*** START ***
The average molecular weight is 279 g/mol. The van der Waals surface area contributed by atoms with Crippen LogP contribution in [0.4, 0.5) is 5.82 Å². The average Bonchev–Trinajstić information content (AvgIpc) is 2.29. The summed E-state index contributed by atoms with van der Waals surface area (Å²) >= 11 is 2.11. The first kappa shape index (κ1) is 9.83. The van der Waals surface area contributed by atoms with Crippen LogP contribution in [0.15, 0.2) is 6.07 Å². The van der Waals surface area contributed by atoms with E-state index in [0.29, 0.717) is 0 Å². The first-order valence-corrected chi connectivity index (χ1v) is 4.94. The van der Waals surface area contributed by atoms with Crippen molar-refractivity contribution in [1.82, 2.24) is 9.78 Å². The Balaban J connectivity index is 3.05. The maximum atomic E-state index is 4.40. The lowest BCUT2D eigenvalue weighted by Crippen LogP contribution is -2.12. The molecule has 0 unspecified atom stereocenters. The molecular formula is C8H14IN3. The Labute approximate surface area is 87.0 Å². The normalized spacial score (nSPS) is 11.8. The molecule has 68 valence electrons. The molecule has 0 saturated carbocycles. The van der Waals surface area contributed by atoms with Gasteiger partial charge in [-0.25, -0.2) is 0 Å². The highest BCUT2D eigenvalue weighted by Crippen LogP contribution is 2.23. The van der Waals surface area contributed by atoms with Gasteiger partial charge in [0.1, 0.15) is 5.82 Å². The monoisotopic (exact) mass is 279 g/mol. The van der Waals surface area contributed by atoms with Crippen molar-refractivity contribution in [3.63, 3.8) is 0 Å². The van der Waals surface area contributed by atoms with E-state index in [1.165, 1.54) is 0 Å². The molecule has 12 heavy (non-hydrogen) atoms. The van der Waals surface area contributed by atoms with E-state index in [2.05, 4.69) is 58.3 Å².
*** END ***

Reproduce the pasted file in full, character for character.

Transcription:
The average molecular weight is 279 g/mol. The van der Waals surface area contributed by atoms with Crippen LogP contribution in [0.4, 0.5) is 5.82 Å². The average Bonchev–Trinajstić information content (AvgIpc) is 2.29. The summed E-state index contributed by atoms with van der Waals surface area (Å²) >= 11 is 2.11. The first kappa shape index (κ1) is 9.83. The van der Waals surface area contributed by atoms with Crippen LogP contribution in [0.15, 0.2) is 6.07 Å². The van der Waals surface area contributed by atoms with E-state index in [0.29, 0.717) is 0 Å². The first-order valence-corrected chi connectivity index (χ1v) is 4.94. The van der Waals surface area contributed by atoms with Crippen molar-refractivity contribution in [1.82, 2.24) is 9.78 Å². The Balaban J connectivity index is 3.05. The maximum atomic E-state index is 4.40. The lowest BCUT2D eigenvalue weighted by Crippen LogP contribution is -2.12. The molecule has 0 unspecified atom stereocenters. The molecular formula is C8H14IN3. The Labute approximate surface area is 87.0 Å². The normalized spacial score (nSPS) is 11.8. The molecule has 68 valence electrons. The molecule has 0 saturated carbocycles. The van der Waals surface area contributed by atoms with Gasteiger partial charge in [-0.25, -0.2) is 0 Å². The highest BCUT2D eigenvalue weighted by Crippen LogP contribution is 2.23. The van der Waals surface area contributed by atoms with Gasteiger partial charge in [0.1, 0.15) is 5.82 Å². The monoisotopic (exact) mass is 279 g/mol. The van der Waals surface area contributed by atoms with Crippen molar-refractivity contribution in [3.63, 3.8) is 0 Å². The van der Waals surface area contributed by atoms with E-state index in [1.165, 1.54) is 0 Å². The molecule has 12 heavy (non-hydrogen) atoms. The van der Waals surface area contributed by atoms with E-state index in [2.05, 4.69) is 58.3 Å².